We really do need a Spitfire monument, and it needs to be near the fulcrum of its design and build; near where, under siege and bombing, brave people fought on in more ways than one. I do not think that is too much to ask. It should be a monument that does our nation proud, does our democracy proud and, more importantly, does our heroes and the people of Southampton and its environs proud. There are only a few of the few left. Time is not on their side. We really should try to stop the clock now and, with good will, help to resolve this issue.
It is a pleasure to serve under your chairmanship, Mr Davies. What a wide-ranging, erudite and evocative debate we have had. It is always a pleasure to hear colleagues on both sides of the House speak with passion about issues they really care about. I particularly congratulate my hon. Friend the Member for Southampton, Itchen (Royston Smith), who, as we heard, is an RAF man himself, on the vigour with which he promoted the National Spitfire Project.
We have heard from many colleagues with connections to both the RAF and the Spitfire. The shadow Minister, the hon. Member for Bootle (Peter Dowd), had an anecdote, and I came very close to having my own Spitfire anecdote to contribute. I visited Dover last Monday, which was the 100th birthday of Dame Vera Lynn. It was planned that that anniversary of a very British icon would be marked with a fly-past by two other British icons: two Spitfires. Sadly, that was put off for 24 hours by similarly iconic British weather, which closed in at the last minute and prevented anything from leaving the ground, so it all happened on Tuesday and I missed it. That is a shame, because although, as a London MP, I have seen Spitfires go overhead on several occasions on days of national commemoration, it would have been nice to be a little closer.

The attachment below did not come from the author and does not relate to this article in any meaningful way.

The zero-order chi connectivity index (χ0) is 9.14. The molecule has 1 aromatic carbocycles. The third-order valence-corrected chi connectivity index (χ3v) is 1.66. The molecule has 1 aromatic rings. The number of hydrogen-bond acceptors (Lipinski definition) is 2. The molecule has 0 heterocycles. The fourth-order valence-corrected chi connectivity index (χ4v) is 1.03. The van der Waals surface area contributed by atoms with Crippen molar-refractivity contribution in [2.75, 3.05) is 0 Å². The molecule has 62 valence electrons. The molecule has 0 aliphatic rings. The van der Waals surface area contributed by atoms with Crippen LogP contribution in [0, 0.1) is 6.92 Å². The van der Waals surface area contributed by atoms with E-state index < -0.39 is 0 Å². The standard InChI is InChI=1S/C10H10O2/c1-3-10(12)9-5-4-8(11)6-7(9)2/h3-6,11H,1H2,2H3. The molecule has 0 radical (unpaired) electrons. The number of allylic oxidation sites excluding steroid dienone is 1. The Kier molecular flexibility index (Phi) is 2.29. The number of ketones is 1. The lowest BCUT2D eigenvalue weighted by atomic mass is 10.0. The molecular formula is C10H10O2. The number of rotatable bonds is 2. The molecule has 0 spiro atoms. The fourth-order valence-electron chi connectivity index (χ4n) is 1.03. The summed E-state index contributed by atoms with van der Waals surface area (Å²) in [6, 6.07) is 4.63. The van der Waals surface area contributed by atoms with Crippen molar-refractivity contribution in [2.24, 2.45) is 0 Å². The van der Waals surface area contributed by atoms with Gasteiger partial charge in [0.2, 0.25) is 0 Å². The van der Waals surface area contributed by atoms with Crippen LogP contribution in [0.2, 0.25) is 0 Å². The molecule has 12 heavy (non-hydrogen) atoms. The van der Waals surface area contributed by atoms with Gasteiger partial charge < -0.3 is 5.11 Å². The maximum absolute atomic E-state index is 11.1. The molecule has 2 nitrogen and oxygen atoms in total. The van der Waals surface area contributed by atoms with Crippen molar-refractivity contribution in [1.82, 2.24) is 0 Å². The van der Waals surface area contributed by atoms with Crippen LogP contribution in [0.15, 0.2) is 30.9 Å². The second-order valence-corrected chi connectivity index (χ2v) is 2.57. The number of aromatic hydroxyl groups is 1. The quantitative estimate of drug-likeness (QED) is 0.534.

The National Spitfire Project is of particular significance in the constituency of my hon. Friend the Member for Southampton, Itchen and, as we have heard, across the city of Southampton, which played such an integral part in the birth of that iconic fighter plane. But its significance is not limited to Southampton—as many colleagues said, R. J. Mitchell’s exceptional design, powered by the mighty Merlin engine, was instrumental in winning the battle of Britain—so I endorse everything that my hon. Friend and others said about the national and international importance of remembering the plane.